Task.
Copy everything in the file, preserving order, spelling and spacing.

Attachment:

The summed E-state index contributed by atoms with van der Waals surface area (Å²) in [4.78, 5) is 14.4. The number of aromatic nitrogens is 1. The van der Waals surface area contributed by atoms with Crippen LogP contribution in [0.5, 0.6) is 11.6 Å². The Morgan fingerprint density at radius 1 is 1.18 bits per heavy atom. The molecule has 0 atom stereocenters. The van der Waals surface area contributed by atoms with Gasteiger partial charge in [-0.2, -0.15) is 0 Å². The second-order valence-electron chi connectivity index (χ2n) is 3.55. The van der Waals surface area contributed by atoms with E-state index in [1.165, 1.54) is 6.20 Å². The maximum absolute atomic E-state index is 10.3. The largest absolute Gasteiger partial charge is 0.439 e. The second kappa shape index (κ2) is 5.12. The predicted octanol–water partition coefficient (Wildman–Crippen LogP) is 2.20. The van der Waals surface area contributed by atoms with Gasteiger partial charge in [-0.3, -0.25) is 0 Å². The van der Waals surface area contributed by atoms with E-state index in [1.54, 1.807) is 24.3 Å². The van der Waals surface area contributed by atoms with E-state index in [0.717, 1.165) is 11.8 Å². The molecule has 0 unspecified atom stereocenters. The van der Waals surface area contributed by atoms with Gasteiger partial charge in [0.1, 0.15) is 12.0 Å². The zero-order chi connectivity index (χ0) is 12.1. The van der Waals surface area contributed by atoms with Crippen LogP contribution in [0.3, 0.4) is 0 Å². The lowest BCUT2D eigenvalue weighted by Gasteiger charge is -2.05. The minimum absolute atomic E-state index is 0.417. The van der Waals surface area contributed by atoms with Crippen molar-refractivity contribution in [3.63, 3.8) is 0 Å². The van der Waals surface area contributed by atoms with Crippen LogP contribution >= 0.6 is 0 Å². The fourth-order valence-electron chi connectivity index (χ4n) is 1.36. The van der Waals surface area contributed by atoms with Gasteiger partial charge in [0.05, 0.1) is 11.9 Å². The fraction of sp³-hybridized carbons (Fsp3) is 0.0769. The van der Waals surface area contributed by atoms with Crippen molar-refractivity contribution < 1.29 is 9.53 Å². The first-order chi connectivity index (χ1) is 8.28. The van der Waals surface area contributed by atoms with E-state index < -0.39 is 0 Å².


The summed E-state index contributed by atoms with van der Waals surface area (Å²) in [4.78, 5) is 14.4. The number of aromatic nitrogens is 1. The van der Waals surface area contributed by atoms with Crippen LogP contribution in [0.5, 0.6) is 11.6 Å². The Morgan fingerprint density at radius 1 is 1.18 bits per heavy atom. The molecule has 0 atom stereocenters. The van der Waals surface area contributed by atoms with Gasteiger partial charge in [-0.2, -0.15) is 0 Å². The second-order valence-electron chi connectivity index (χ2n) is 3.55. The van der Waals surface area contributed by atoms with E-state index in [1.165, 1.54) is 6.20 Å². The maximum absolute atomic E-state index is 10.3. The largest absolute Gasteiger partial charge is 0.439 e. The second kappa shape index (κ2) is 5.12. The predicted octanol–water partition coefficient (Wildman–Crippen LogP) is 2.20. The van der Waals surface area contributed by atoms with Gasteiger partial charge in [-0.3, -0.25) is 0 Å². The van der Waals surface area contributed by atoms with E-state index in [1.54, 1.807) is 24.3 Å². The van der Waals surface area contributed by atoms with E-state index in [0.717, 1.165) is 11.8 Å². The molecule has 0 unspecified atom stereocenters. The van der Waals surface area contributed by atoms with Gasteiger partial charge in [0.1, 0.15) is 12.0 Å². The zero-order chi connectivity index (χ0) is 12.1. The van der Waals surface area contributed by atoms with Crippen LogP contribution in [0.3, 0.4) is 0 Å². The lowest BCUT2D eigenvalue weighted by Gasteiger charge is -2.05. The minimum absolute atomic E-state index is 0.417. The van der Waals surface area contributed by atoms with Crippen molar-refractivity contribution in [3.63, 3.8) is 0 Å². The van der Waals surface area contributed by atoms with Crippen LogP contribution >= 0.6 is 0 Å². The fourth-order valence-electron chi connectivity index (χ4n) is 1.36. The van der Waals surface area contributed by atoms with Gasteiger partial charge in [0.05, 0.1) is 11.9 Å². The fraction of sp³-hybridized carbons (Fsp3) is 0.0769. The van der Waals surface area contributed by atoms with Crippen molar-refractivity contribution < 1.29 is 9.53 Å². The first-order chi connectivity index (χ1) is 8.28. The van der Waals surface area contributed by atoms with E-state index < -0.39 is 0 Å².